Canadian Aboriginal Law: Creating Certainty in Resource Development
Article from: OGEL 4 (2011), in Indigenous People and Resources Development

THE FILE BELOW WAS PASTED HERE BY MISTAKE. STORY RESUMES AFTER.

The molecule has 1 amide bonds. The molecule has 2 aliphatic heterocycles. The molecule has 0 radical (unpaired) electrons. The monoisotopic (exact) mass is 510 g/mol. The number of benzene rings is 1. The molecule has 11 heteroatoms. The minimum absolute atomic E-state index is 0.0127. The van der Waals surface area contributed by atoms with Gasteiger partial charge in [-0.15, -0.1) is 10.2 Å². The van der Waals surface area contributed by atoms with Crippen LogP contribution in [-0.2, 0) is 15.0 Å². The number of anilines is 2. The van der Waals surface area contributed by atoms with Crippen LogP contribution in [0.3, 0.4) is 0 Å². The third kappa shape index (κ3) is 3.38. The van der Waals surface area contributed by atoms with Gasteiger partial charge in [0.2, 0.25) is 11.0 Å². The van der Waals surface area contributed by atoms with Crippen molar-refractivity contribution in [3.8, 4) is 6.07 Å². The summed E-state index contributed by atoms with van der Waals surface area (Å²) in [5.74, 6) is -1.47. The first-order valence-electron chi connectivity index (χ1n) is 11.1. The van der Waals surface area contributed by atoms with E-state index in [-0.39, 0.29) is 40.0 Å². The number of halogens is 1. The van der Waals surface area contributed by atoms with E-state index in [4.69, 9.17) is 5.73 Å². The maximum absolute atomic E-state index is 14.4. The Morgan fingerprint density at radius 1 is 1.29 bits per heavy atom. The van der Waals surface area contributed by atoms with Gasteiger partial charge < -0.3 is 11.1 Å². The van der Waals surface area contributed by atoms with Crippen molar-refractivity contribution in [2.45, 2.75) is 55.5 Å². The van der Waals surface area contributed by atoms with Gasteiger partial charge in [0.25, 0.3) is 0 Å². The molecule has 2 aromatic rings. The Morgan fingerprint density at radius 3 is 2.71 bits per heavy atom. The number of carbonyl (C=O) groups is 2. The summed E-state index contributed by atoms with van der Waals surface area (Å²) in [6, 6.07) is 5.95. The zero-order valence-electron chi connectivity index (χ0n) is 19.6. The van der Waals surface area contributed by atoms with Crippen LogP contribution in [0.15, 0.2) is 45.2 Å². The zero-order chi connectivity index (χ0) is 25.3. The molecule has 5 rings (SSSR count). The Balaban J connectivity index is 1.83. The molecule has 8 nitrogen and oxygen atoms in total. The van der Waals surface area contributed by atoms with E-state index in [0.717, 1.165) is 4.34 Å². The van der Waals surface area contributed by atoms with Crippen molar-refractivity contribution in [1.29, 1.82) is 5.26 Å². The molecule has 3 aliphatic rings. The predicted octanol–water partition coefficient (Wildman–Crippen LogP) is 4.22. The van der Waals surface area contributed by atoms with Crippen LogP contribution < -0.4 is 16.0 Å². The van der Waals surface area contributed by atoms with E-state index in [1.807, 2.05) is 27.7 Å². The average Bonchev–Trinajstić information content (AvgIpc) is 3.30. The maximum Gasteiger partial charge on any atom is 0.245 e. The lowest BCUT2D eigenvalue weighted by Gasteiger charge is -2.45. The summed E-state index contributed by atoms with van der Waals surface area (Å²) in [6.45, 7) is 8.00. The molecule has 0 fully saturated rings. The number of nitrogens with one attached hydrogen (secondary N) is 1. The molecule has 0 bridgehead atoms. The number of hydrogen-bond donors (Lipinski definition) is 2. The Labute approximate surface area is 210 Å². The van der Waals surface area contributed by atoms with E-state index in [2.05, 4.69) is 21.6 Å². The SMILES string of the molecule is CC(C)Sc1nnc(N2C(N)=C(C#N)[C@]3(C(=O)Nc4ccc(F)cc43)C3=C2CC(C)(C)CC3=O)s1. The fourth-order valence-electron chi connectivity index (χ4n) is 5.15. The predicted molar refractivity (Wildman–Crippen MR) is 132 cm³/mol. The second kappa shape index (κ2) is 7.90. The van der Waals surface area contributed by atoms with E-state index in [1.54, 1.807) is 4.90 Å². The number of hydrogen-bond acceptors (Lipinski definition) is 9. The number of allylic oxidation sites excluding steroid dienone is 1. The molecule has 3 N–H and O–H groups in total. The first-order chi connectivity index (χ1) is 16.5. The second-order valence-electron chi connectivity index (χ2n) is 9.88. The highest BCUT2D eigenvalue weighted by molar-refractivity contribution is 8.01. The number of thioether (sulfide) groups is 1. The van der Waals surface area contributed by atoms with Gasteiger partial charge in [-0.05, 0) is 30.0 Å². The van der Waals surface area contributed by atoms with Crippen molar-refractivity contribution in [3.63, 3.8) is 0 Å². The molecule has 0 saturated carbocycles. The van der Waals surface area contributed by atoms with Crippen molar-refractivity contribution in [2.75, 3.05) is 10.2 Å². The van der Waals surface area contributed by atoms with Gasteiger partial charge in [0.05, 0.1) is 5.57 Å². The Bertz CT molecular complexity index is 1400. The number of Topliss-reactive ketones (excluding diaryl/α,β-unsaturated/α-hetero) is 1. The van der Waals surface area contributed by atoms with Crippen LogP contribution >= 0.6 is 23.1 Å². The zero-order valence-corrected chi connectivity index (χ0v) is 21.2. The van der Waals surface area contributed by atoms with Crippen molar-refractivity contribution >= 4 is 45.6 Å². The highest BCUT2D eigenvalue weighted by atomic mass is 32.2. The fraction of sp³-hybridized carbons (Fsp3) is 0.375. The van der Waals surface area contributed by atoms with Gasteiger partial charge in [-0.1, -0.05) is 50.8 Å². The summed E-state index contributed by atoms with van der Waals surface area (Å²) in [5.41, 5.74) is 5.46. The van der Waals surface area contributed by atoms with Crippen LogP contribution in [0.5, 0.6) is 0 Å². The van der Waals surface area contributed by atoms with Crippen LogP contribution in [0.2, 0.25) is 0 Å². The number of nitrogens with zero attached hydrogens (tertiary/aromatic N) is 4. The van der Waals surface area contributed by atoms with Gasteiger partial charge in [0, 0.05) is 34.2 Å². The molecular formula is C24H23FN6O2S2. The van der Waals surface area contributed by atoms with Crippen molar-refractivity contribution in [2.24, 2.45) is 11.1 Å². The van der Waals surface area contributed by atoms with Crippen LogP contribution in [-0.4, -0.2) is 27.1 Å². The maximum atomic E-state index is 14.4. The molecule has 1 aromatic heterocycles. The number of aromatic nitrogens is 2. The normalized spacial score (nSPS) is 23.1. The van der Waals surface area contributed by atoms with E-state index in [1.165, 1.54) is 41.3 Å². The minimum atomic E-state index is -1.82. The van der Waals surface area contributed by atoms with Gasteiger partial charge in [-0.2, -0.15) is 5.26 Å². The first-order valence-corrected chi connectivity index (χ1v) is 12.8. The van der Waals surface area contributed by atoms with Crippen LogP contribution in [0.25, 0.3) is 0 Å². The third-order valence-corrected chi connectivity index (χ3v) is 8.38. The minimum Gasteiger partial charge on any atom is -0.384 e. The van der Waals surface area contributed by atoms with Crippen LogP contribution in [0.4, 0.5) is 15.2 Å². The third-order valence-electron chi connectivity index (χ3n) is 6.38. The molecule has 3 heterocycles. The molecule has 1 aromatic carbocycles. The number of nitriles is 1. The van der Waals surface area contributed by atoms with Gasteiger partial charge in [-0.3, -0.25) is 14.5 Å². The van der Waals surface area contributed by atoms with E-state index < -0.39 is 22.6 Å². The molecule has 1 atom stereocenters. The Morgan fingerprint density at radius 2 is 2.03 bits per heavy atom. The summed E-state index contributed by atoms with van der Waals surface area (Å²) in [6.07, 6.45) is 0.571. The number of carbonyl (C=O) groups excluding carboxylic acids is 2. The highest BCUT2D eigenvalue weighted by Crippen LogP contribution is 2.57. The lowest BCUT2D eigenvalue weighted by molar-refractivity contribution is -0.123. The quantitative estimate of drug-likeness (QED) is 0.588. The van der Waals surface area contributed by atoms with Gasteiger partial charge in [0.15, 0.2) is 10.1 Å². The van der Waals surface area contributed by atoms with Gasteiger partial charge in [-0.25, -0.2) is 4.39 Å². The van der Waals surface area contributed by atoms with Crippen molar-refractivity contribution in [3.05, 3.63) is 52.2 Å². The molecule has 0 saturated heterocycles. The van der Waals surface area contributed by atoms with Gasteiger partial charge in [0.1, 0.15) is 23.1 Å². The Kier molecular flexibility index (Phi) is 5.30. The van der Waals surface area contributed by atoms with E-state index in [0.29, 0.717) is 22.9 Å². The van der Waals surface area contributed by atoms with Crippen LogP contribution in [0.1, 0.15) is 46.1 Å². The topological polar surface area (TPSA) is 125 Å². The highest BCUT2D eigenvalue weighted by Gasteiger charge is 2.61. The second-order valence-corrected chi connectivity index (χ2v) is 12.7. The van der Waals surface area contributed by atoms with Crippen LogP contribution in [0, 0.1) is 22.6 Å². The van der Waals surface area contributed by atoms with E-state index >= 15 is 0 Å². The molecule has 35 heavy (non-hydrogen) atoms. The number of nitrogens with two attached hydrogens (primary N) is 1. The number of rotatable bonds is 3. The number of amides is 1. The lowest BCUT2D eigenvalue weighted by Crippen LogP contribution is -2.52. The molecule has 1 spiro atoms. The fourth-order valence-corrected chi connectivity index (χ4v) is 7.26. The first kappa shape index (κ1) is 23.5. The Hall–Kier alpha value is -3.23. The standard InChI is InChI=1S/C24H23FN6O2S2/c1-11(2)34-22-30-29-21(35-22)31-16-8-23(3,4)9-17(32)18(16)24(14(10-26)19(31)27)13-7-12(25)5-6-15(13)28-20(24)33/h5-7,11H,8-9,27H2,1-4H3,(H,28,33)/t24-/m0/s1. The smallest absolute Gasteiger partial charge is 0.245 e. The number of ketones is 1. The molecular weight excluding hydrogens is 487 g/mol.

Canada's law accepts that aboriginal peoples have occupied its territory. That territory has been the subject of European settlement for over 400 years. Its institutional history runs back in an unbroken line to the medieval constitution of England. A flurry of constitutional change occurred in Canada just over two decades ago. Part of that change, driven by early litigation relating to aboriginal rights, was the decision to recognize and affirm aboriginal and treaty rights in the Constitution of Canada. In doing so, Canada, knowingly or otherwise, accepted that its law would ...